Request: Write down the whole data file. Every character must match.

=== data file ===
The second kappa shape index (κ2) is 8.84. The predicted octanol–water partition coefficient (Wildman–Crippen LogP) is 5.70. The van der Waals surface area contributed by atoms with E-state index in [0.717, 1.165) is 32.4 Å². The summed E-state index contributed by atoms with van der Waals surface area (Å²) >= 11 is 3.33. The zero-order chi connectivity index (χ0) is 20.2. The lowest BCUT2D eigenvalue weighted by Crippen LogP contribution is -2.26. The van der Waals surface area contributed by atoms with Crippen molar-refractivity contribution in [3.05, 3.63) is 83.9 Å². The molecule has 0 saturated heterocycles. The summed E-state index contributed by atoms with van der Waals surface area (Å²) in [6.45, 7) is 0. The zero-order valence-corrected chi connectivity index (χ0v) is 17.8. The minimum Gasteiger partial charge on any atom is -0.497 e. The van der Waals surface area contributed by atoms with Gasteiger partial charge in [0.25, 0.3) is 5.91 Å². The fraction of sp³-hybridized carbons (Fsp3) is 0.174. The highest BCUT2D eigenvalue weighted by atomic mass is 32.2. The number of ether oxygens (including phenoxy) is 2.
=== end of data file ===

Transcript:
The second kappa shape index (κ2) is 8.84. The predicted octanol–water partition coefficient (Wildman–Crippen LogP) is 5.70. The van der Waals surface area contributed by atoms with E-state index in [0.717, 1.165) is 32.4 Å². The summed E-state index contributed by atoms with van der Waals surface area (Å²) >= 11 is 3.33. The zero-order chi connectivity index (χ0) is 20.2. The lowest BCUT2D eigenvalue weighted by Crippen LogP contribution is -2.26. The van der Waals surface area contributed by atoms with Crippen molar-refractivity contribution in [3.05, 3.63) is 83.9 Å². The molecule has 0 saturated heterocycles. The summed E-state index contributed by atoms with van der Waals surface area (Å²) in [6.45, 7) is 0. The zero-order valence-corrected chi connectivity index (χ0v) is 17.8. The minimum Gasteiger partial charge on any atom is -0.497 e. The van der Waals surface area contributed by atoms with Gasteiger partial charge in [0.25, 0.3) is 5.91 Å². The fraction of sp³-hybridized carbons (Fsp3) is 0.174. The highest BCUT2D eigenvalue weighted by atomic mass is 32.2. The number of ether oxygens (including phenoxy) is 2.